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Google’s Quality Score is forcing paid search advertisers to adopt joined up thinking in PPC campaigns, writes Andrew Girdwood.

Google uses an algorithmic weighting called 'Quality Score' in its pay-per-click (PPC) AdWords positioning and costing.

The search engine spider AdBot, a version of Googlebot, is responsible for judging the quality of landing pages used in PPC campaigns and modifying their Quality Score appropriately.

A good Quality Score means you are rewarded with lower minimum bids and potentially a higher position.

Traditionally, it has been the search engine optimisation agency's role to advise on what Google's bots consider good pages or not.

These days, PPC specialist agencies and traditional media buyers have to do more than just calculate budget spread, agree keyword lists with clients and compose bidding strategies.

To get maximum value from a PPC campaign, agencies have to learn what makes a web page good in Google's eyes.

This is one of the reasons why interest in SEO continues to grow in leaps and bounds.

There are other significant overlaps between SEO understanding and PPC performance. Last week Google opened Website Optimiser, its multi-variant testing tool, to public use.

Like many other multi-variant optimisation tools, Website Optimiser can help and hinder your search campaign. It all depends on how you use the product.

Website Optimiser is an 'optimisation' tool in that it helps you optimise landing pages to turn PPC traffic into conversions and leads.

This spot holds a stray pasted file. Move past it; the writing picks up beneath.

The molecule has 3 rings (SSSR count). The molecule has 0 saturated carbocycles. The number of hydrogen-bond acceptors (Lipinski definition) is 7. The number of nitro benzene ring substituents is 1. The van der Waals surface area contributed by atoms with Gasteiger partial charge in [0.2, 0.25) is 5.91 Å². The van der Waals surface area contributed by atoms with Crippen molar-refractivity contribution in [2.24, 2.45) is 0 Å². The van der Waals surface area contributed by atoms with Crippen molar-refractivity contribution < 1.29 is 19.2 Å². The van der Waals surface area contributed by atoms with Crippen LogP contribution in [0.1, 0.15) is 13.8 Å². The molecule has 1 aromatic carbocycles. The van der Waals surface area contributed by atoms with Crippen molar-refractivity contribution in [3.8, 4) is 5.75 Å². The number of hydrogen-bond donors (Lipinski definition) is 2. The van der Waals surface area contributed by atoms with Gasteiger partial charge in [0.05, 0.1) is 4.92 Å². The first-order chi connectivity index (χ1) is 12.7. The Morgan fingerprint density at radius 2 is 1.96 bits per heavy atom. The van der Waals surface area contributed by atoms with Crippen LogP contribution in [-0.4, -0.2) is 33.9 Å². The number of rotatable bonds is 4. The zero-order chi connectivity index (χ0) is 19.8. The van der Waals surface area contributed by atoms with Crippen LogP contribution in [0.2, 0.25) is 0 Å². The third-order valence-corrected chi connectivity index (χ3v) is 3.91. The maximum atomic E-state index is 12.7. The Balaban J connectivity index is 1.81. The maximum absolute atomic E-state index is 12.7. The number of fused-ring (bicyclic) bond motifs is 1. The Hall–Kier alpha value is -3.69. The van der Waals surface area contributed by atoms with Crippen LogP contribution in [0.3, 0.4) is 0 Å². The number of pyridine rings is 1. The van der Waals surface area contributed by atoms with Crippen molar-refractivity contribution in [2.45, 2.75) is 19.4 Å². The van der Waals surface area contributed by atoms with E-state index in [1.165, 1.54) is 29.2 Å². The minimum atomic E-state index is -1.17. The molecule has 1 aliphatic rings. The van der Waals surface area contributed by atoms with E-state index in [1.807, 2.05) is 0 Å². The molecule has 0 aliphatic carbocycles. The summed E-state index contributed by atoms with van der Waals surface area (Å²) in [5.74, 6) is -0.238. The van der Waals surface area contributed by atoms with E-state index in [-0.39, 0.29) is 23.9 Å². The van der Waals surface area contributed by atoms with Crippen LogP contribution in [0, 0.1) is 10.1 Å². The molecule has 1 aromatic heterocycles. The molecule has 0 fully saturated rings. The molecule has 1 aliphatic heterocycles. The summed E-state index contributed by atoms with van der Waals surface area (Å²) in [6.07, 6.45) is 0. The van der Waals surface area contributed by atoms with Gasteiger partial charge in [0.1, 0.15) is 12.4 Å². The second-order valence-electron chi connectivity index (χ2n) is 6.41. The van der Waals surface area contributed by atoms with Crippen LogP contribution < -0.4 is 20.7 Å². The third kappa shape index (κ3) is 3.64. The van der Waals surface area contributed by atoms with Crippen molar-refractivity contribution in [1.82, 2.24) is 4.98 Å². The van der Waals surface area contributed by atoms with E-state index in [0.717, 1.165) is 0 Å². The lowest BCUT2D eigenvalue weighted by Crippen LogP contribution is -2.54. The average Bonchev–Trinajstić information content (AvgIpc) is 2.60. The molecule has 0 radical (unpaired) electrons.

For example, do you make more conversions if you use the phrase "life insurance" or "life assurance" on your landing page? Is it better to have a picture of a happy family or of an individual?

Website Optimiser lets you test the two (or more) options and find out which one sells more products for you.

Sounds good, doesn't it? Then why was there debate in the online search engine optimisation community that Google's own product might produce spam pages?

In my own opinion the debaters were passing around something of a stormy teacup. After all, Google is not stupid. If a site shows no other signs of search spam, has not been buying links through an agency and clearly has the Website Optimiser code on their landing pages then that is certainly detectable.

The concern over the product is fairly simple though - Google strongly dislikes pages which present one set of content to the search engine's bots (such as the phrase ‘life assurance') but which appear to say something else to normal users (such as switching to the phrase 'life insurance'). This is exactly what Website Optimiser's code does.

Some search agencies are ensuring that paid search landing pages are composed so that Google's AdBot (the one concerned with Quality Score) can view them but Googlebot (the main spider) is told that these pages are not for inclusion in the main index. This is a good idea.

This scenario helps ensure that the paid search landing pages are not mistaken for spam pages for organic search.

There are paid search campaigns running in conjunction with multi-variant optimisation tools which are less well known to Google than their own Website Optimiser is. These pages might well be more likely to suffer a negative reaction from Google.